Operator overloading returning Result<>?

Hello everyone.
I am practicing implementing operator overloading.
As naive exercise I have implented Add for 2 Vectors so that line:
let v3 = v1 + v2;
would add each corresponding element of vectors.
I used Newtype pattern to overload Add for Vector type.

However, I need to check for both vectors to have identical length before I add them.
This is not possible to check via Generic bounds, at compile time, due to vector dynamic size run-time nature (am I wrong? can vector length/size be checked another way?).

So I made Add to return a Result<> where Err is returned if vector lengths are not identical.
For all other things I used Rust Generic bounds to handle.

Is this approach of returing Result<> from overloaded operator considered idiomatic Rust?
Is there a better, more effective Rust approach?
thank you.

Sampe code below:

    struct MyVec<T: Add<Output = T> + Copy>(Vec<T>); //Newtype pattern
    use std::fmt; // for Error type

    impl<T: Add<Output = T> + Copy + Default> Add<MyVec<T>> for MyVec<T>
        T: Add<Output = T>,
        type Output = Result<MyVec<T>, MyErr>; // Error if vector lengths are un-equal
        fn add(self, rhs: Self) -> Self::Output {
            let mut v = Vec::<T>::with_capacity(self.0.len());
            if self.0.len() != rhs.0.len() {
                return Err(MyErr {
                    msg: "two vectors to be added must be of Equal size".to_string(),
            for i in 0..self.0.len() {
                v.push(self.0[i] + rhs.0[i]);

    struct MyErr {
        msg: String,

    impl fmt::Display for MyErr {
        fn fmt(&self, f: &mut fmt::Formatter<'_>) -> fmt::Result {
            write!(f, "({})", self.msg)
    impl std::error::Error for MyErr {}

    let v = MyVec(vec1) + MyVec(vec2);
    println!("{:?}", v.unwrap().0);
    // let us Add mv1 and mv2 to produce mv vector.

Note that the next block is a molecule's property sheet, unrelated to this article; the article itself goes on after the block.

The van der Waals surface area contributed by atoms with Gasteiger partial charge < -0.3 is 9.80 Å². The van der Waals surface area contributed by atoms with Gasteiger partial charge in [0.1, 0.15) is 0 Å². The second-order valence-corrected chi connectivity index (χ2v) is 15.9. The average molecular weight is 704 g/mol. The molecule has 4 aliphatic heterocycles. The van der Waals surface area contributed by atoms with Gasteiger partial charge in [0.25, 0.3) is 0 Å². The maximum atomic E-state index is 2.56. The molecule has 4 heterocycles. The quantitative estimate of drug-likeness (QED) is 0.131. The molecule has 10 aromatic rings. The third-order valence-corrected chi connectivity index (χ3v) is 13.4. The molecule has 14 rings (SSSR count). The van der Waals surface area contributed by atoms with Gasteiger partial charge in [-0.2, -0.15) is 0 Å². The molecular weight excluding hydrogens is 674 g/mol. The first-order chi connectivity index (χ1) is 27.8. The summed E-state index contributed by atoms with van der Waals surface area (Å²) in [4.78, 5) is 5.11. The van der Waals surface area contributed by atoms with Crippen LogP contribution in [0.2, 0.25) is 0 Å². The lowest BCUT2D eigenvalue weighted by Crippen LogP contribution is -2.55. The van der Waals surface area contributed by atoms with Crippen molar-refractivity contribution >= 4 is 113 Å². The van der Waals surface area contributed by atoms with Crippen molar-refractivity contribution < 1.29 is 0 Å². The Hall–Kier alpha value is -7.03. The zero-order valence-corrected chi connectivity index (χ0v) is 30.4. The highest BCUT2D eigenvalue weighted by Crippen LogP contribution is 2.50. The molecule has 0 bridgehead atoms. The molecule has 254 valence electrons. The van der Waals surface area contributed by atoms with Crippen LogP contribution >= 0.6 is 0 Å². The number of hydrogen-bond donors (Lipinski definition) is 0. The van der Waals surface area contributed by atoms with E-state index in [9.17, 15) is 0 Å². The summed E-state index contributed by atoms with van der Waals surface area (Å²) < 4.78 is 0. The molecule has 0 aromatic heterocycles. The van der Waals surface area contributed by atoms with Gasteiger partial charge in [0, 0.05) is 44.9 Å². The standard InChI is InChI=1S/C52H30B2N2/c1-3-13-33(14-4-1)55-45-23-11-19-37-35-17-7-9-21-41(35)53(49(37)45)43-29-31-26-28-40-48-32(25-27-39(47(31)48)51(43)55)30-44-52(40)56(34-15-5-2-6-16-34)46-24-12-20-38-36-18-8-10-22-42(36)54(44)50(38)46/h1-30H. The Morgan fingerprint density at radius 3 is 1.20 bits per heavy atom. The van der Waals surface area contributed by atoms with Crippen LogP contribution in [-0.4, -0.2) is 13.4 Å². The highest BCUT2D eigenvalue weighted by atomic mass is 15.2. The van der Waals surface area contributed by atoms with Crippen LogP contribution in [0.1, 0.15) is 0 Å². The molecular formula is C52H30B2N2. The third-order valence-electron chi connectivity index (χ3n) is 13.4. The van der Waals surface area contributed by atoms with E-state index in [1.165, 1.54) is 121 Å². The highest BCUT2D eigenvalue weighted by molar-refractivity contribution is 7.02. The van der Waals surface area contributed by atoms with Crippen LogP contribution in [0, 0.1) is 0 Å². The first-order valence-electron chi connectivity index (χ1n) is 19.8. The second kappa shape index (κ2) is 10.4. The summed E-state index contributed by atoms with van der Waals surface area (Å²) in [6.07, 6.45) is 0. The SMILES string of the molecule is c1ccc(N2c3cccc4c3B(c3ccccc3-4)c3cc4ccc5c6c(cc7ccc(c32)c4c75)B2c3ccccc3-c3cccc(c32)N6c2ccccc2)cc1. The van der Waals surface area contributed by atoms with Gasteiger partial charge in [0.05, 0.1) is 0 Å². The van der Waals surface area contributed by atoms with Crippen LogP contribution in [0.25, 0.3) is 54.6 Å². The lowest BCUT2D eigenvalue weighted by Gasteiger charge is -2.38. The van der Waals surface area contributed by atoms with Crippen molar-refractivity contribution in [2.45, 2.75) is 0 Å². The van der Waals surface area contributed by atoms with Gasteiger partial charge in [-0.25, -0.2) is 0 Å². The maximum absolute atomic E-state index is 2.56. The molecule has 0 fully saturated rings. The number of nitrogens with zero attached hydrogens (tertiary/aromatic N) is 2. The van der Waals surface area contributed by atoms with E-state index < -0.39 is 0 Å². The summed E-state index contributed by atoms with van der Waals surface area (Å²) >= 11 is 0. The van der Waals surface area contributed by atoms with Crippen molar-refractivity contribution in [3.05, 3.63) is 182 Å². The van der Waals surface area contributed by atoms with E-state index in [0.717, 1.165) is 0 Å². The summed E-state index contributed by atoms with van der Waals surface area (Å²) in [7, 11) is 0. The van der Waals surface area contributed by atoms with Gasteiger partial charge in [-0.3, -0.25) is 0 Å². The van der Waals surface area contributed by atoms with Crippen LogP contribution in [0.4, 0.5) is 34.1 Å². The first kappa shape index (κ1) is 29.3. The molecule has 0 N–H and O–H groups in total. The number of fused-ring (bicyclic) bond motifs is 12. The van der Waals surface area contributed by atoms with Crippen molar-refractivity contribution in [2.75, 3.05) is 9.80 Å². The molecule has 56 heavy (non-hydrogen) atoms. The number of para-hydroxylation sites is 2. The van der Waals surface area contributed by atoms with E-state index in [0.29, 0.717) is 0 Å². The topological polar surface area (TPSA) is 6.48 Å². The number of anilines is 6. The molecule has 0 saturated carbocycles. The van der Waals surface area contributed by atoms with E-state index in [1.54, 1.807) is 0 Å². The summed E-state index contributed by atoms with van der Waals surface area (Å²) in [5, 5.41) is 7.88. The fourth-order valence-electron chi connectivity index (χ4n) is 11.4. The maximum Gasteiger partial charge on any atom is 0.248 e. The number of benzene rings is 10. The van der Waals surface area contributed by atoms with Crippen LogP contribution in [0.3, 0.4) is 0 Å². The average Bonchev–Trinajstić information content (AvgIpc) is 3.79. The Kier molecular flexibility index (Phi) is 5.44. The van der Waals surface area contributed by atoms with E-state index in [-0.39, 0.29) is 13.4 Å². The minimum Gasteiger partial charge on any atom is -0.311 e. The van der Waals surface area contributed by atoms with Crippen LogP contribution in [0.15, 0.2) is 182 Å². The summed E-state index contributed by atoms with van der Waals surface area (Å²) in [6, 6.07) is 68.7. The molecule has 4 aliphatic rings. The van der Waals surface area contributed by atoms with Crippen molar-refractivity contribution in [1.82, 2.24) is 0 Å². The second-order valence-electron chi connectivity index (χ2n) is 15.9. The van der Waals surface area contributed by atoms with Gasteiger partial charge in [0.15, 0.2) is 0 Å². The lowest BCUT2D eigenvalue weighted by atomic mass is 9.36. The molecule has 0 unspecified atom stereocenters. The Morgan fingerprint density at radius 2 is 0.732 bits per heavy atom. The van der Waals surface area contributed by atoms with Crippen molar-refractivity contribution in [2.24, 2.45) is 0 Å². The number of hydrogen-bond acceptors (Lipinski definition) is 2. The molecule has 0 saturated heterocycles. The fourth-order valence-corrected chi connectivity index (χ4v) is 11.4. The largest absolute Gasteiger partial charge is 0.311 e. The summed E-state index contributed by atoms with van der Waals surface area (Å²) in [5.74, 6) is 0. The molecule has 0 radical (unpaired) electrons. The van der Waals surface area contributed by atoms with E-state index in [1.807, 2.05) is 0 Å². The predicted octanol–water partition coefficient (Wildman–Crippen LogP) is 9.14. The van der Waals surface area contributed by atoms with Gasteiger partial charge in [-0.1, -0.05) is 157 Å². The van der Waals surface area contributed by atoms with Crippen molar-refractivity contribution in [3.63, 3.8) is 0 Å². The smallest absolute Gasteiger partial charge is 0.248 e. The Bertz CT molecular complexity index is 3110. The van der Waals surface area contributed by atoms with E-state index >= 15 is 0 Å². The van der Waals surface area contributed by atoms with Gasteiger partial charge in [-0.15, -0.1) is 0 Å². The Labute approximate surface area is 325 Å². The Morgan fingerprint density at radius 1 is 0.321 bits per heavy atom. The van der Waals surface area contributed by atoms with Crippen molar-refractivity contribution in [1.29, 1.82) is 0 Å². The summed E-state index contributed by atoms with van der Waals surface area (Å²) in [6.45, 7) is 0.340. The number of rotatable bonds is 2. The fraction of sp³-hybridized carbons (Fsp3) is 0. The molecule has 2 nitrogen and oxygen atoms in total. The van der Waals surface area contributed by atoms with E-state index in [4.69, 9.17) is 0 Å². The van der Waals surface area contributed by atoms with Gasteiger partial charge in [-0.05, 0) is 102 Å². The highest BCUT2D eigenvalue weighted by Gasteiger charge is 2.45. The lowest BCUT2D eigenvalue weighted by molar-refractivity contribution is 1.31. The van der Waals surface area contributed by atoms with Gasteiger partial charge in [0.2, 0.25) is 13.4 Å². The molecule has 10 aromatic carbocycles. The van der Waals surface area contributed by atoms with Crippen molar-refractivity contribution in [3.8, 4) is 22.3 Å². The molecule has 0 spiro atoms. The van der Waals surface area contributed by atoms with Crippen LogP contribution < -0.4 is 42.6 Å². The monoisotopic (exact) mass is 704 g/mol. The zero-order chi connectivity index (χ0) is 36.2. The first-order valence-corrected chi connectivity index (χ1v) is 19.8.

let mv1 = vec![1i32; 100_000_000];
    let mv2 = vec![1i32; 100_000_000];
    let mv = MyVec(mv1) + MyVec(mv2); 

All Rust code criticism is most welcome, I am learning the Rust craft.
I do realise there may well be an existing crate which does vector addition much better (please let me know if it exists so I can read the code and learn).

Thank you.

If Rust’s standard library implementations for number types (which panic, or sometimes even silently wrap (in release mode) on things like overflow, division by zero, etc…), or libraries like ndarray are an indicator of idiomatic Rust, then it seems more common to have such operators panic with mismatching sizes. I suppose the reasoning is that

  • it’s easy to avoid panics by adding a check for same-size before the operation
  • it’s fairly common that you already know that arrays are of the same size, so with Result, use-cases would commonly become verbose with a lot of .unwrap()s
  • if you want to also offer Result-returning versions, the operators can be panicking, allowing the less verbose case to look even nicer, whilst the Result-returning (or perhaps Option-returning) version of the operations can still be offered via a method; e.g. compare to methods like i32::checked_add

For example in a foo + bar + baz situation, handling Result would either look like ((foo + bar)? + baz)? or ((foo + bar).unwrap() + baz).unwrap(). Arguably, a method might be even nicer here, requiring fewer parentheses, as in foo.try_add(bar)?.try_add(baz)? or foo.try_add(bar).unwrap().try_add(baz).unwrap(); though the latter could then, if a panicking operator is provided, too, written as foo + bar + baz. (Precise name to be determined, I don’t know whether “try_add” is the best name and I’m using it here just as an example.)

There is also an argument to be had about the ownership structure of the arguments here. Arguably, requiring owned arguments for both self and rhs: Self requires more ownership than necessary. Perhaps the user wanted to re-use the arguments afterwards. &self and rhs: &Self can be annoying, too, as chaining that looks like &(&foo + &bar) + &baz. The approach of self is owned and rhs is borrowed can be nice, and also allows for memory to be re-used (if you change the implementation accordingly), and chianing is nicer as e.g. foo + &bar + &baz or foo.clone() + &bar + &baz if foo shall be available afterwards. The String type for example offers an Add operation only of this type (with &str taking the role of &String), but on the other hand, e.g. num::bigint::BigInt takes the approach of simply offering all 4 versions of Self + Self, &Self + Self, Self + &Self and &Self + &Self.

By the way, in any case, together with an Add implementation if can often also be reasonable to also offer an AddAssign implementation. Looking at BigInt again that could be two implementations, one AssAssign<Self> and one AddAssign<&Self> one, the latter more faithfully mirroring the truly required ownership situation.

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It would probably make sense to first check the lenghts and then create the vector. The reason beeing that Vec::with_capacity() already allocates memory which is unnecessary in the case where you return an error.

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